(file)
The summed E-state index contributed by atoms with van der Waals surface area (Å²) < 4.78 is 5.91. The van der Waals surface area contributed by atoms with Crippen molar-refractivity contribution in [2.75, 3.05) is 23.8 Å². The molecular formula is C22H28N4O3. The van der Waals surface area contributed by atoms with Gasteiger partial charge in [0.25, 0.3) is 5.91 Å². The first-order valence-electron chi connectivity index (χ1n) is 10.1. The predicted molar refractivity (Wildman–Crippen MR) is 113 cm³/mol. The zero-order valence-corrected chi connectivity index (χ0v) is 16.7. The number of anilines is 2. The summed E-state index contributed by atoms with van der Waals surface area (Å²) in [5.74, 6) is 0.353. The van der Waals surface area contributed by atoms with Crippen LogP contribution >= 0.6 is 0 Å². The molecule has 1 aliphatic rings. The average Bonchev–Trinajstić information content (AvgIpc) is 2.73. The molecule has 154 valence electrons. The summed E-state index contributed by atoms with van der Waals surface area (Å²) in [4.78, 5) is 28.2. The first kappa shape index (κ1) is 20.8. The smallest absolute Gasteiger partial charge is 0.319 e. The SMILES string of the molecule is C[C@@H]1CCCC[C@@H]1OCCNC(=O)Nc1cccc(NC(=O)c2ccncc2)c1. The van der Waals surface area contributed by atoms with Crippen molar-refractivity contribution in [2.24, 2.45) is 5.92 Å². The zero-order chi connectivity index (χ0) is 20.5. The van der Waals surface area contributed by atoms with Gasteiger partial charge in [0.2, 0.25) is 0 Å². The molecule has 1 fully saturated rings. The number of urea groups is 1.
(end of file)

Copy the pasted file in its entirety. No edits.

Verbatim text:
The summed E-state index contributed by atoms with van der Waals surface area (Å²) < 4.78 is 5.91. The van der Waals surface area contributed by atoms with Crippen molar-refractivity contribution in [2.75, 3.05) is 23.8 Å². The molecular formula is C22H28N4O3. The van der Waals surface area contributed by atoms with Gasteiger partial charge in [0.25, 0.3) is 5.91 Å². The first-order valence-electron chi connectivity index (χ1n) is 10.1. The predicted molar refractivity (Wildman–Crippen MR) is 113 cm³/mol. The zero-order valence-corrected chi connectivity index (χ0v) is 16.7. The number of anilines is 2. The summed E-state index contributed by atoms with van der Waals surface area (Å²) in [5.74, 6) is 0.353. The van der Waals surface area contributed by atoms with Crippen LogP contribution >= 0.6 is 0 Å². The molecule has 1 aliphatic rings. The average Bonchev–Trinajstić information content (AvgIpc) is 2.73. The molecule has 154 valence electrons. The summed E-state index contributed by atoms with van der Waals surface area (Å²) in [4.78, 5) is 28.2. The first kappa shape index (κ1) is 20.8. The smallest absolute Gasteiger partial charge is 0.319 e. The SMILES string of the molecule is C[C@@H]1CCCC[C@@H]1OCCNC(=O)Nc1cccc(NC(=O)c2ccncc2)c1. The van der Waals surface area contributed by atoms with Crippen molar-refractivity contribution in [2.24, 2.45) is 5.92 Å². The zero-order chi connectivity index (χ0) is 20.5. The van der Waals surface area contributed by atoms with Gasteiger partial charge in [0.2, 0.25) is 0 Å². The molecule has 1 fully saturated rings. The number of urea groups is 1.